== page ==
Many search tools allow you to narrow your results to peer reviewed or scholarly articles. For example in the Library catalogue you can limit results by Peer-reviewed Journals.
We recommend you use Ulrichsweb: Global Serials Directory. It is available from the Library's list of databases. Enter the name of the Journal your article is in into the search box. If the journal is peer reviewed you will see a refereed (peer reviewed) symbol next to the journal title.
Edited books contain chapters usually written by different authors who are experts in their field. They are considered scholarly and can be used in assignments but be aware of the date of statistics and other evidence used in them.
An edited book displays the editor's name instead of an author's name on the front of the book and title page. Next to their name will be the words 'editor' or 'edited by'. A reference to an edited book will show the editor's name in the author field or after the title followed by 'ed' or 'edited by'. For example:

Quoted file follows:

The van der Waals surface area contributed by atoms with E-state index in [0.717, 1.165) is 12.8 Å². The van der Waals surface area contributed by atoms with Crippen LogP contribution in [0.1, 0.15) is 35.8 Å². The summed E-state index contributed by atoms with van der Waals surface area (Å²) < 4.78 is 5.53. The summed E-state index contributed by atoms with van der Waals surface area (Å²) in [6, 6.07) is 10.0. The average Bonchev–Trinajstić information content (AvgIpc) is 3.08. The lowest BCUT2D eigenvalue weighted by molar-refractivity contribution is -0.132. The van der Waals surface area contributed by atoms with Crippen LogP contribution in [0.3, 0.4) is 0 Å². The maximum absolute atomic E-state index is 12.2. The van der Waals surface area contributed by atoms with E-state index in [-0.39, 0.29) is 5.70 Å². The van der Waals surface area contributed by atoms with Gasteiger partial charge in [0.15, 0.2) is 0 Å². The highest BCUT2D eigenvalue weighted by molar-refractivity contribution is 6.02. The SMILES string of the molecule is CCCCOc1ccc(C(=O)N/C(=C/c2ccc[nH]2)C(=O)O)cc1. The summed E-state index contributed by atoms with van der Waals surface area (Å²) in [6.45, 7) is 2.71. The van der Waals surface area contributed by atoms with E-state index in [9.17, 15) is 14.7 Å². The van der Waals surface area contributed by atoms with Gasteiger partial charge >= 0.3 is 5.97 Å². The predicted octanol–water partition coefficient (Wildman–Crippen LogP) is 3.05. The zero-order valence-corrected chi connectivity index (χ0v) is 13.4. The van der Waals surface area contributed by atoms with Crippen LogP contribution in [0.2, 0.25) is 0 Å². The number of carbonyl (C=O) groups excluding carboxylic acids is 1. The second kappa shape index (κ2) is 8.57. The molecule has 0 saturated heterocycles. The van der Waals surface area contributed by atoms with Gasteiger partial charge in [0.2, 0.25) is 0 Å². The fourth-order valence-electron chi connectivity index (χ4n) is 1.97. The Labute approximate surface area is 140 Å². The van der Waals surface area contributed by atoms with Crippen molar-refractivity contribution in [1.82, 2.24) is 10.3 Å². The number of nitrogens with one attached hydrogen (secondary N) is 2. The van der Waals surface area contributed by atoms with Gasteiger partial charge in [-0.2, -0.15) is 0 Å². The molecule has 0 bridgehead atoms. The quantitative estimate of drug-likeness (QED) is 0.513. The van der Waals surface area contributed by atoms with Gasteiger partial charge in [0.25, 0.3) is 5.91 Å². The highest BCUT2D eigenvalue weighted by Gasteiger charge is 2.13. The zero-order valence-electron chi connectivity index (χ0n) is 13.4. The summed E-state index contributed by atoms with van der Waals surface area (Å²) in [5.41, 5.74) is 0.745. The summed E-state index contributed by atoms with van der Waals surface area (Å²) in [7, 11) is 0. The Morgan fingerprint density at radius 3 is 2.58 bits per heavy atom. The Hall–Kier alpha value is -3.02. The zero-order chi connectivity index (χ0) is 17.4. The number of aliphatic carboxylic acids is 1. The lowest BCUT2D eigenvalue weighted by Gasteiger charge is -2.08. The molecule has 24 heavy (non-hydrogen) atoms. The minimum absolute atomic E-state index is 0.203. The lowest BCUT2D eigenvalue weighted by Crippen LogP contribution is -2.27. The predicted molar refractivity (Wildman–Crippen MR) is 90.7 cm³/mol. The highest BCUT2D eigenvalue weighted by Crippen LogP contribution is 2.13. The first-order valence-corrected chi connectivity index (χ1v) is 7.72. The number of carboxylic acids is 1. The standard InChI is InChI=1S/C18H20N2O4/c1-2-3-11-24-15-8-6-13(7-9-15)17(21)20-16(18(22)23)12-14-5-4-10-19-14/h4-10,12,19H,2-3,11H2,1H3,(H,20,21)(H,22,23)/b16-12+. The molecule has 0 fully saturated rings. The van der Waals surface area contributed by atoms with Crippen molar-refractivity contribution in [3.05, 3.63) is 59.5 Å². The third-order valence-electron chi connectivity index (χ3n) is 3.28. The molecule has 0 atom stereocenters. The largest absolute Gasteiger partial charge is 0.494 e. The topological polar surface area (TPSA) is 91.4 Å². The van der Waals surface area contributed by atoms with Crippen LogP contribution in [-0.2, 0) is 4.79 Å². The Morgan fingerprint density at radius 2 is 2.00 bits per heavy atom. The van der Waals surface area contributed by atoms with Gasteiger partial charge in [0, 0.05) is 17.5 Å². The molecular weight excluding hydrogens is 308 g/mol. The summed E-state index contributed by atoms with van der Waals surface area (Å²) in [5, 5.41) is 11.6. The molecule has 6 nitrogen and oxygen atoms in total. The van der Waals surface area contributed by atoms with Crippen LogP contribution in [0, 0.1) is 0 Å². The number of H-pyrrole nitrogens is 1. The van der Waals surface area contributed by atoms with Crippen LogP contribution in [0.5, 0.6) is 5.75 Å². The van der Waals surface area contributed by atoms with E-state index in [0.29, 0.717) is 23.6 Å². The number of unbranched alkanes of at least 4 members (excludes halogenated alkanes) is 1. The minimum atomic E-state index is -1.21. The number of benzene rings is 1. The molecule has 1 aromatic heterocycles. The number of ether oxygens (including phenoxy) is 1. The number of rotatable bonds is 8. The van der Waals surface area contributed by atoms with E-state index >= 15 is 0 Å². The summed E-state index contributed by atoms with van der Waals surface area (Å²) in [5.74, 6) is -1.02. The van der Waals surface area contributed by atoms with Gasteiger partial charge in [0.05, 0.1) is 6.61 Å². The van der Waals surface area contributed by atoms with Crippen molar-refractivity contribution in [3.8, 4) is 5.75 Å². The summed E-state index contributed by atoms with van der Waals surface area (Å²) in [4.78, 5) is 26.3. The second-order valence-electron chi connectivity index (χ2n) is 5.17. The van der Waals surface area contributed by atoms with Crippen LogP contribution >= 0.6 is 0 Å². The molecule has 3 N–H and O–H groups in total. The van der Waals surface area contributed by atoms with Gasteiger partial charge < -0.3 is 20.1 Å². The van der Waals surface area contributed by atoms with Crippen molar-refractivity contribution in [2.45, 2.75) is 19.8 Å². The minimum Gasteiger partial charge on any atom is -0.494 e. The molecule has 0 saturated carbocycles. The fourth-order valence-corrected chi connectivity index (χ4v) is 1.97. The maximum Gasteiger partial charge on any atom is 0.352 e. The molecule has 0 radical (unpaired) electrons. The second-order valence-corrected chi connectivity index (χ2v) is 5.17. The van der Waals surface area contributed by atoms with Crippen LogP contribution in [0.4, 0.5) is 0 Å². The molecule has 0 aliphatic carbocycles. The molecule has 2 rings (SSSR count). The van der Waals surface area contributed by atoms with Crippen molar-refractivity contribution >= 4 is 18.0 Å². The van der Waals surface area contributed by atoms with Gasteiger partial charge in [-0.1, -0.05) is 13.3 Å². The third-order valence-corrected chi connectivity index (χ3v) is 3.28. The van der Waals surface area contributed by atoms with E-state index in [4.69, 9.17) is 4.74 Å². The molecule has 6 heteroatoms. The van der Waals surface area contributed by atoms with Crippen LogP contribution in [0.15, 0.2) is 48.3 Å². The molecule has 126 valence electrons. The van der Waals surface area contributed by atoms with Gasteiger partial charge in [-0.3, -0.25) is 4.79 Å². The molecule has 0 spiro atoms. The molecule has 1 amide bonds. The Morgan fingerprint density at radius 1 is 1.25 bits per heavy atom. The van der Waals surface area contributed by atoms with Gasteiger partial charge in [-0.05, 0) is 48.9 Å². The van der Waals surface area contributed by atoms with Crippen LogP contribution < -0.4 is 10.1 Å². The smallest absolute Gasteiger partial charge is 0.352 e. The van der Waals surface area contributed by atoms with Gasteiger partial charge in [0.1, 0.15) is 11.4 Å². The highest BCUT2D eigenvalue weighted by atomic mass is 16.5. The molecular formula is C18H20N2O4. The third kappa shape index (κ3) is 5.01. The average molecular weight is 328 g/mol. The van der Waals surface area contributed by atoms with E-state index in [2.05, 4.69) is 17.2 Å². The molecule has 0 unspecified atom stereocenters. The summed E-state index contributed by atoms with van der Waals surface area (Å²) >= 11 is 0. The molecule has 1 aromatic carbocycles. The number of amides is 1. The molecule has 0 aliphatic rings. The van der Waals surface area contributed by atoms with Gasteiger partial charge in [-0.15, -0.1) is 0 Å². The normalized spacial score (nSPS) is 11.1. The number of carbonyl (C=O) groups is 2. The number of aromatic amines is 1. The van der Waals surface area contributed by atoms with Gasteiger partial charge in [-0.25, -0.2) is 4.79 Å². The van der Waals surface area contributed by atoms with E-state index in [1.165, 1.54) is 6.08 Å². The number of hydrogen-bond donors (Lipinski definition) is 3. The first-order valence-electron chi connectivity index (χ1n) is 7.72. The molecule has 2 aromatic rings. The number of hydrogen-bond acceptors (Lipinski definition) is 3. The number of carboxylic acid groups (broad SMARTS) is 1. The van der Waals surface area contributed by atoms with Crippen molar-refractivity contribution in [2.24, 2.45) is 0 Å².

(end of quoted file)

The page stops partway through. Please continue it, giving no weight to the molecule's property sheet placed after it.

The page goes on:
Barnett, T, Bierbaum, N, Harrex, S, Hosking, R & Tulloch, G (eds) 2006, London was full of rooms, Lythrum Press, Adelaide.
If you use one chapter from an edited book the reference would look like this:
Abbott, S 2010, ‘High concept thrills and chills: the horror blockbuster’, in I Conrich (ed.), Horror zone: the cultural experience of contemporary horror cinema, I.B. Tauris, London, pp. 27–44.
Don't forget to check the referencing website to see how you reference an edited book.
Click on the + symbol to learn more about evaluating the resources you find before you use them in your assignments.